Who would have thought that the strongest hurricane this year would hit this late in the season? That's what's happened as Hurricane Sandy grew overnight to become a Category 2 storm with 105 mph winds as it passed over Eastern Cuba. It's now spreading those high winds and heavy rains through the Bahamas.
However, southern Florida will also see an impact as the new track for Sandy has it remaining a hurricane east of the coast. Tropical Storm Warnings are now in effect for much of the Atlantic Florida coast for tomorrow. Winds are already picking up in Miami and the Florida Keys. There have been passing squalls as well with brief heavy rains. What happens over the weekend, though is a little more interesting.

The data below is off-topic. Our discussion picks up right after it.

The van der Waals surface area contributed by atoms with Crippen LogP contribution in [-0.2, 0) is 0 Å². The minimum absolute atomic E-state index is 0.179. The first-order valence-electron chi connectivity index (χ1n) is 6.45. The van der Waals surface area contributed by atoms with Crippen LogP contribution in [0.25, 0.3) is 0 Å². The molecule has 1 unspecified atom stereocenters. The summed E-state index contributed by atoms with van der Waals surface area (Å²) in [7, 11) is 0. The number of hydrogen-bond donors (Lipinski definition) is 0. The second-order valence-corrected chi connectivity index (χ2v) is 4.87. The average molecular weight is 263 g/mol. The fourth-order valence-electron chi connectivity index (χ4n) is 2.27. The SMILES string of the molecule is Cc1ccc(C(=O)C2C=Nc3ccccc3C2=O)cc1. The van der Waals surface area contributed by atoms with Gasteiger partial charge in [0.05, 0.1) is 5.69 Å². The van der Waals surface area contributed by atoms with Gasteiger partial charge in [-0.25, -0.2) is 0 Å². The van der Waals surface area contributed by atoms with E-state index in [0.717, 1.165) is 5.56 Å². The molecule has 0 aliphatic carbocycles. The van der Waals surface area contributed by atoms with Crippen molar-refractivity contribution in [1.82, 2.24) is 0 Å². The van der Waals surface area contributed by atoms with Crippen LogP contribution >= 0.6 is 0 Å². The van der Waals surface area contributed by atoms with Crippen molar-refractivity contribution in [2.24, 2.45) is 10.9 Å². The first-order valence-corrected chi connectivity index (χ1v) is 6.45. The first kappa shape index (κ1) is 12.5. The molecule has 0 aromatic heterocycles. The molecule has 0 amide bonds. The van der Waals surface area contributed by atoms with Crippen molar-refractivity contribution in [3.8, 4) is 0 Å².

Sandy will drift northward, guided by the same jet stream winds that are delivering our cold blast. Numerous computer models suggest that the position of the jet stream will help Sandy amplify and become a deep area of low pressure. In meteorology, this is called a "Nor'easter". It means punishing waves that lead to coastal flooding; heavy rain and persistent winds that could lead to power outages. If the timing is just right, the heart of the cold air will arrive as the strong is at it's strongest somewhere between Delaware and Cape Cod. That could mean inland snow for Pennsylvania, and New York. If you have travel plans to the northeast or have family there; tell then to prepare for the worst Sunday through Tuesday.